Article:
Phyllis Harbinger runs an award-winning interior design firm, leads her own coaching and consulting firm servicing the design/build industry, and somehow still finds the time to teach the next generation at the Fashion Institute of Technology. With over 25 years of interior design experience, Phyllis—quite literally—wrote the book on how to get and stay organized as an interior designer. Here, she shares with us her tips for finding design inspiration, developing a system for time management, and focusing on who your ideal client is as a designer.
The Art of Curating
For Phyllis, the interior design process starts with a stroke of inspiration. This could come from a beautiful piece of artwork, a photo, or a recent fashion trend that caught her eye. According to Phyllis, what makes DCIStudio unique is that she and her team become “chameleons of sorts” where they really get inside their clients’ heads and think about the project from their perspective. This way, the finished project is a space that is a true reflection of the client’s needs, wants, desires, and personal style.
“I think that a really good designer is a curator. You're a curator of style and aesthetics, you're a curator of taste, you're a curator of bringing together different parts of the equation to create the whole,” says Phyllis. As a curator, she likes to focus on classic pieces that will withstand the test of time. “I believe in sustainable design because I think that we're too much of a disposable society today, and I like to do things that can be transitioned from space to space and will always be in style,” says Phyllis. That’s not to say that she never incorporates trendy pieces, but usually, she does so in smaller doses that can be easily interchanged.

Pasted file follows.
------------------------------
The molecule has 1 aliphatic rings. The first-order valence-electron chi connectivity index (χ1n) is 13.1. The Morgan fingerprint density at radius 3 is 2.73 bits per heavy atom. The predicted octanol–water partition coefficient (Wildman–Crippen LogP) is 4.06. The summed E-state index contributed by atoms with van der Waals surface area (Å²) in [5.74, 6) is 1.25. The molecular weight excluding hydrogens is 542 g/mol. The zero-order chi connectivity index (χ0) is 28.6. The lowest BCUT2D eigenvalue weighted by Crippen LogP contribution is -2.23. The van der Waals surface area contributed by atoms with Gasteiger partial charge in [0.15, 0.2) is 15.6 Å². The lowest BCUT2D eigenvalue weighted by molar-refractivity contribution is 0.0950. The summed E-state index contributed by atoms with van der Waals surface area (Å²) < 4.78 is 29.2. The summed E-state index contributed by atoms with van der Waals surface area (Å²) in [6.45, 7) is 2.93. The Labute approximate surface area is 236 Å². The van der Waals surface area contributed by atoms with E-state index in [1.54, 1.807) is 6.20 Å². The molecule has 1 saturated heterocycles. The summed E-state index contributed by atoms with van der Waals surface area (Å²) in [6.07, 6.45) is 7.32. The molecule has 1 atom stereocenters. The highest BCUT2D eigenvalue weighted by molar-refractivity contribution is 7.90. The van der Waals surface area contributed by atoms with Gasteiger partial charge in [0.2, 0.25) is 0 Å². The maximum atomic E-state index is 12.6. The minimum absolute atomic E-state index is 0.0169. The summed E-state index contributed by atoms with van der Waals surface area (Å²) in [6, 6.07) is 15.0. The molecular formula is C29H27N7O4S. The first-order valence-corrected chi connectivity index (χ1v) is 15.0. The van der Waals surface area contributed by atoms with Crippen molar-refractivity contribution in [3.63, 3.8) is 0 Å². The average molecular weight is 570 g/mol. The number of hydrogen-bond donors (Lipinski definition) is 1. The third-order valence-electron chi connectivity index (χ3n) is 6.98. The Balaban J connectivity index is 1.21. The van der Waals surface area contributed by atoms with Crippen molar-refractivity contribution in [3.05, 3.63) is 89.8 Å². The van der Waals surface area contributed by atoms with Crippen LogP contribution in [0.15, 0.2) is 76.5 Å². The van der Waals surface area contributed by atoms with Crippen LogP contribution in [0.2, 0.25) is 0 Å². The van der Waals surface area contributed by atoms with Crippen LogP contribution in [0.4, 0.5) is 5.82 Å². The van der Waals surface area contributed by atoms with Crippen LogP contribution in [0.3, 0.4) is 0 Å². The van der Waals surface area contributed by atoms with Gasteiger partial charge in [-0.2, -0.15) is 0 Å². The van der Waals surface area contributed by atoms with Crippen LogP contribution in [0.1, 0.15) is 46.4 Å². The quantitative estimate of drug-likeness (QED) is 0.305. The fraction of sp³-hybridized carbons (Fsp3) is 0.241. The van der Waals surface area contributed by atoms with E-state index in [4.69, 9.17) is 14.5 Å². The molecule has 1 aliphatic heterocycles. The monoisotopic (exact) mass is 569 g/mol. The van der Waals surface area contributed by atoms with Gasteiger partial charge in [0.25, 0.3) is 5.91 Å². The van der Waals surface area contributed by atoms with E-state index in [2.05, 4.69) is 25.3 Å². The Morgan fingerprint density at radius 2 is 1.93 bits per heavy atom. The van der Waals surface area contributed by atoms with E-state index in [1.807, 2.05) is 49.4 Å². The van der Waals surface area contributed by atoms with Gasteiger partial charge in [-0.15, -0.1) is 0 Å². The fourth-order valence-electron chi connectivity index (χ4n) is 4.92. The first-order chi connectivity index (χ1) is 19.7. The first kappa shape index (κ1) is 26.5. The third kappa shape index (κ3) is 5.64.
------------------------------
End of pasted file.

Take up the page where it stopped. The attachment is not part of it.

"If you're going to sell yourself for the product, you're not going to be as successful in terms of what value you can bring to the client as if you sell yourself for the service that you offer.”
Phyllis is careful to note the difference between professional designers and those who take up interior design as a hobby. “We went to school to learn how to design,” she says. “I think that that's a really big deal today when people have so much access to information on the internet. If you're going to sell yourself for the product, you're not going to be as successful in terms of what value you can bring to the client as if you sell yourself for the service that you offer.”
Find a Process and Stick to It
Being a creative and running a business takes determination. It’s easy to get so caught up in the day to day operations that you lose sight of what it is you love most—designing. “When I get to do creative work, I love it, but unfortunately, that's not where most of my time is spent,” says Phyllis, who makes sure a certain amount of hours a week are allotted purely to design.
“I was one of the first people to ever have Design Manager back in 1996, so I've been a long-time client, and I love the way it helps me to organize my project management.”